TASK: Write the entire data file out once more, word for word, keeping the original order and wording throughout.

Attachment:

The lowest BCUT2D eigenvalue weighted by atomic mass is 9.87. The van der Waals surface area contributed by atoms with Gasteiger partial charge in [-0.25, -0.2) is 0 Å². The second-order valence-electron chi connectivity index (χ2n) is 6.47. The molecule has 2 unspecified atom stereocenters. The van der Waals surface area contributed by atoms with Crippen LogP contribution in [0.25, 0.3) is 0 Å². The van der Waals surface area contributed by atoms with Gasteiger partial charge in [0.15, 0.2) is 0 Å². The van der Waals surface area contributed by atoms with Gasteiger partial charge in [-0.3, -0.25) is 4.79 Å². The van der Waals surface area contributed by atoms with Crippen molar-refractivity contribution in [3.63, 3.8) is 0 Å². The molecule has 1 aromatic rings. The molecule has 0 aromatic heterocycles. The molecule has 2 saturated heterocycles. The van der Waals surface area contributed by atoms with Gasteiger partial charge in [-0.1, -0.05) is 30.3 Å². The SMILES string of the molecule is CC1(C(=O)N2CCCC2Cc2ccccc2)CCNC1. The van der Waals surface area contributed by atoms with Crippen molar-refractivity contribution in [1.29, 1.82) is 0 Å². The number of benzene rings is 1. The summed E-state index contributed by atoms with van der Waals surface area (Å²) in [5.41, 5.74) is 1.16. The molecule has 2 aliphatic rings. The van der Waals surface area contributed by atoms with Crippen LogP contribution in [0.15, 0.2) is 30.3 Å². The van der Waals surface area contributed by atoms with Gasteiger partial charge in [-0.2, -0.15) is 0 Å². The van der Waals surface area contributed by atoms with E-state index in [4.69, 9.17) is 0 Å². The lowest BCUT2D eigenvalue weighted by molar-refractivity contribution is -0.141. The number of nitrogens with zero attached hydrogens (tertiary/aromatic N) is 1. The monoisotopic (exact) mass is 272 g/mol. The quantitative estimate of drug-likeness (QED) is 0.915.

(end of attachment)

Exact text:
The lowest BCUT2D eigenvalue weighted by atomic mass is 9.87. The van der Waals surface area contributed by atoms with Gasteiger partial charge in [-0.25, -0.2) is 0 Å². The second-order valence-electron chi connectivity index (χ2n) is 6.47. The molecule has 2 unspecified atom stereocenters. The van der Waals surface area contributed by atoms with Crippen LogP contribution in [0.25, 0.3) is 0 Å². The van der Waals surface area contributed by atoms with Gasteiger partial charge in [0.15, 0.2) is 0 Å². The van der Waals surface area contributed by atoms with Gasteiger partial charge in [-0.3, -0.25) is 4.79 Å². The van der Waals surface area contributed by atoms with Crippen molar-refractivity contribution in [3.63, 3.8) is 0 Å². The molecule has 1 aromatic rings. The molecule has 0 aromatic heterocycles. The molecule has 2 saturated heterocycles. The van der Waals surface area contributed by atoms with Gasteiger partial charge in [-0.1, -0.05) is 30.3 Å². The SMILES string of the molecule is CC1(C(=O)N2CCCC2Cc2ccccc2)CCNC1. The van der Waals surface area contributed by atoms with Crippen molar-refractivity contribution in [1.29, 1.82) is 0 Å². The number of benzene rings is 1. The summed E-state index contributed by atoms with van der Waals surface area (Å²) in [5.41, 5.74) is 1.16. The molecule has 2 aliphatic rings. The van der Waals surface area contributed by atoms with Crippen LogP contribution in [0.15, 0.2) is 30.3 Å². The van der Waals surface area contributed by atoms with Gasteiger partial charge in [-0.2, -0.15) is 0 Å². The van der Waals surface area contributed by atoms with E-state index in [4.69, 9.17) is 0 Å². The lowest BCUT2D eigenvalue weighted by molar-refractivity contribution is -0.141. The number of nitrogens with zero attached hydrogens (tertiary/aromatic N) is 1. The monoisotopic (exact) mass is 272 g/mol. The quantitative estimate of drug-likeness (QED) is 0.915.